Current Research Group

- Maggie Henderson (postdoc, co-advised by Mike Tarr)

- Aria Wang (PNC/MLD PhD student, co-advised by Mike Tarr)

- Jennifer Williams (CBD PhD student)

- Ruogu Lin (CBD PhD student)

- Andrew Luo (PNC/MLD PhD student, co-advised by Mike Tarr)

- Tara Pirnia (PNC/MLD PhD student, co-advised by Bonnie Nozari)

- Joel Ye (PNC PhD student, co-advised by Rob Gaunt)

- Yuchen Zhou (CNBC/Psych PhD student, co-advised by Mike Tarr)


- Mariya Toneva (MLD PhD student, co-advised by Tom Mitchell) - Assistant Professor at the Max Plank Institute for Software Systems

- Anand Bollu (CS Master's student) - Applied Intuition

- Srinivas Ravishankar (MLD Master's student) - IBM research

- Aniketh Reddy (MLD Master's student) - UC Berkeley PhD student

- Nidhi Jain (CS Master's student)

Aligning representations from artificial networks and
real brains

Success in AI is often defined as achieving human level performance on tasks such as text or scene understanding. To perform like the human brain, is it useful for neural networks to have representations that are similar to brain representations?

In these projects, we use brain activity recordings to interpret neural network representations, to attempt to find heuristics to improve them, and even to change the weights learned by networks to make them more brain like. The results promise an exciting research direction.

The spatial representation of language sub-processes

In this project, we use functional Magnetic Resonance Imaging (fMRI) to record the brain activity of subjects while they read an unmodified chapter of a popular book. We model the measured brain activity as a function of the content of the text being read. Our model is able to extrapolate to predict brain activity for novel passages of text - beyond those on which it has been trained. Not only can our model be used for decoding what passage of text was being read from brain activity, but it can also report which type of information about the text (syntax, semantic properties, narrative events etc.) is modulating the activity of every brain region. Using this model, we found that the different regions that are usually associated with language appear to be processing different types of linguistic information. We were able to build detailed reading representations maps, in which each voxel is labeled by the type of information the model suggests it is processing.

Our approach is important in many ways. We are able not only to detect where language processing increases brain activity, but to also reveal what type of information is encoded in each one of the regions that are classically reported as responsive to language. From just one experiment, we can reproduce a mutiple findings. Had we chosen to follow the classical method, each of our results would have required its own experiment. This approach could make neuroimaging much more flexible. If a researcher develops a new reading theory after running an experiment, they would annotate the stimulus text accordingly, and test the theory against the previously recorded data without having to collect new experimental data.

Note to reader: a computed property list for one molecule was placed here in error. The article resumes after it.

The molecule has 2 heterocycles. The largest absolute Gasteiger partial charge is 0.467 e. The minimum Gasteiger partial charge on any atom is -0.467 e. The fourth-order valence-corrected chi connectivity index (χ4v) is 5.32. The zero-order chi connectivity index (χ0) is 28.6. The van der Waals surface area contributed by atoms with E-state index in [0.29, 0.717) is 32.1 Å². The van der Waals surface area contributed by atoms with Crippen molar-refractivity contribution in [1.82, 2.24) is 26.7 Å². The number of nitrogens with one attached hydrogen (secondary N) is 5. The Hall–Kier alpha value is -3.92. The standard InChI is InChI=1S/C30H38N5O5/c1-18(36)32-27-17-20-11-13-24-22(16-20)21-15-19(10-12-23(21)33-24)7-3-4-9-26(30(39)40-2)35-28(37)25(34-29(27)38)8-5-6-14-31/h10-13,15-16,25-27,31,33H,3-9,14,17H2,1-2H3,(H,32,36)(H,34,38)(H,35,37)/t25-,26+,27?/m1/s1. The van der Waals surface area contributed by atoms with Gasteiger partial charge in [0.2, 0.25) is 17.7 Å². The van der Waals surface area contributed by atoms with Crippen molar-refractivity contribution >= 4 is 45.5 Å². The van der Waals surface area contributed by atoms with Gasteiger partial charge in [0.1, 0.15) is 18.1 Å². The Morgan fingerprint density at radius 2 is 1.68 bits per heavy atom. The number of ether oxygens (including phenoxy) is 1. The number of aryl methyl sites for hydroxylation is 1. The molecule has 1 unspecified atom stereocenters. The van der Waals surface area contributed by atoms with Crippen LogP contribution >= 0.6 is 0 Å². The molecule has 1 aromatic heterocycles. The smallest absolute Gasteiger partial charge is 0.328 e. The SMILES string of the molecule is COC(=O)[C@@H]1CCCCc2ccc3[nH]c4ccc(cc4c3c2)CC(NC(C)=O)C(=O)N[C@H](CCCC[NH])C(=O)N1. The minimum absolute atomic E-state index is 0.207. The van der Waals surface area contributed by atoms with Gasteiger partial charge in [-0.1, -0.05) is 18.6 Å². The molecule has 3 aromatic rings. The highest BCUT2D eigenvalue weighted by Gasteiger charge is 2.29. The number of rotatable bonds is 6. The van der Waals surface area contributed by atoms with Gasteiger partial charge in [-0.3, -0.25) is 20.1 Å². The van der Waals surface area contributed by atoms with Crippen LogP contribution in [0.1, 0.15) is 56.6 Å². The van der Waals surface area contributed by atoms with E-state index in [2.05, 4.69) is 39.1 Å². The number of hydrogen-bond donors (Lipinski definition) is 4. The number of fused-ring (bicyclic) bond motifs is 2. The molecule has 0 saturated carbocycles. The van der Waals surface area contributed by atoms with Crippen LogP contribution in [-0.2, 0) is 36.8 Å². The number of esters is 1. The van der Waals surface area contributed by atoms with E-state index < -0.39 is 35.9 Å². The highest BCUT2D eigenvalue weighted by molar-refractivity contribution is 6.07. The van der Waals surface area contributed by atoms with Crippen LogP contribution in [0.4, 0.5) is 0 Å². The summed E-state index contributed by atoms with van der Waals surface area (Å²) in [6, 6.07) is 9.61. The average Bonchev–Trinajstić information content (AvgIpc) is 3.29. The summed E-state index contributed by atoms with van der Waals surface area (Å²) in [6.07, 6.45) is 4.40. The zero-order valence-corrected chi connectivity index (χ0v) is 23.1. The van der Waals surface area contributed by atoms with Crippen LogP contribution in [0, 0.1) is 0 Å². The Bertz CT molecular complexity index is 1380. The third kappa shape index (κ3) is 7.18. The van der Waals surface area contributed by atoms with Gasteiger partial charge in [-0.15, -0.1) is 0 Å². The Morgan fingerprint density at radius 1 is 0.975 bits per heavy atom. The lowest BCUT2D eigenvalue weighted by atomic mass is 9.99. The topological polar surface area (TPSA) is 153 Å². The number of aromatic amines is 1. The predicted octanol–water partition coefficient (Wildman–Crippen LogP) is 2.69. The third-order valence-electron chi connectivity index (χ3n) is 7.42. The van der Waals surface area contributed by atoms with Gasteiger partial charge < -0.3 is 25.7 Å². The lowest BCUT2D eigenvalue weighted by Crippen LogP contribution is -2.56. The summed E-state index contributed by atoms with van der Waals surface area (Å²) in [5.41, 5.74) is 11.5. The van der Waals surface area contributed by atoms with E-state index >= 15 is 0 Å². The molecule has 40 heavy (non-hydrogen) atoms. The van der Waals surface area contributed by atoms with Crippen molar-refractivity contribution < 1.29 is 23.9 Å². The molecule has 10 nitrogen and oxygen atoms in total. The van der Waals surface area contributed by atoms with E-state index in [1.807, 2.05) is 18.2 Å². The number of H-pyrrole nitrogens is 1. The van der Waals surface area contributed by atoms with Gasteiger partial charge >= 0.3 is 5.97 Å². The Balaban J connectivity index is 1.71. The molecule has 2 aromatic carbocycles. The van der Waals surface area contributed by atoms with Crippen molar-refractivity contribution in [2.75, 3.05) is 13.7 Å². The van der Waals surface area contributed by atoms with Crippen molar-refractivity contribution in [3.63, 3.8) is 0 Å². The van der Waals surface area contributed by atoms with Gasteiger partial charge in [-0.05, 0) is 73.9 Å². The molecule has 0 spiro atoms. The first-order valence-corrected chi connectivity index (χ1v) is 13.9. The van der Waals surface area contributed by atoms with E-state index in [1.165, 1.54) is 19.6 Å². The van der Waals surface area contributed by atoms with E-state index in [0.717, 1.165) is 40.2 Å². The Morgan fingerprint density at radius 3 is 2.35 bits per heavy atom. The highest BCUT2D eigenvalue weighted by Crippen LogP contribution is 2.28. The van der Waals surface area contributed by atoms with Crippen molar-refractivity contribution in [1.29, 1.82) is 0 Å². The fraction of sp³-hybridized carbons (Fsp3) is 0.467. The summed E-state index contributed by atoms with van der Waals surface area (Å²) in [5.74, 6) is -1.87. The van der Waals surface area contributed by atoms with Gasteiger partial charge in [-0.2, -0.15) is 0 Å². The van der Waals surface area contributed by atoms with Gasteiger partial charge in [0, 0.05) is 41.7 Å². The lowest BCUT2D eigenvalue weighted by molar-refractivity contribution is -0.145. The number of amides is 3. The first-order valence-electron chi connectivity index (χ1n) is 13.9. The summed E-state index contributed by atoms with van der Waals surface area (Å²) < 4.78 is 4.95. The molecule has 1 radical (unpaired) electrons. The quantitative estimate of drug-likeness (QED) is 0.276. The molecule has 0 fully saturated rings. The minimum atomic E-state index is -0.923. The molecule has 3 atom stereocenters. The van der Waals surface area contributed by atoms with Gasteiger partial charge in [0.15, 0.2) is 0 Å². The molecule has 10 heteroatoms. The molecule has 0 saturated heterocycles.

The time-line of meaning construction

To study the sub-word dynamics of story reading, we turned to Magnetoencephalography (MEG), which records brain activity at a time resolution of one millisecond. We recorded the MEG activity when the subjects undergo the same naturalistic task of reading a complex chapter from a popular novel. We were interested in identifying the different stages of continuous meaning construction when subjects read a text. We noticed the similarity between neural network language models which can ``read" a text word by word and predict the next word in a sentence, and the human brain. Both the models and the brain have to maintain a representation of the previous context, they have to represent the features of the incoming word and integrate it with the previous context before moving on to the next word.

We used the neural network language model to detect these different processes in brain data. Our novel results include a suggested time-line of how the brain updates its representation of context. They also demonstrate the incremental perception of every new word starting early in the visual cortex, moving next to the temporal lobes and finally to the frontal regions. Furthermore, the results suggest the integration process occurs in the temporal lobes after the new word has been perceived.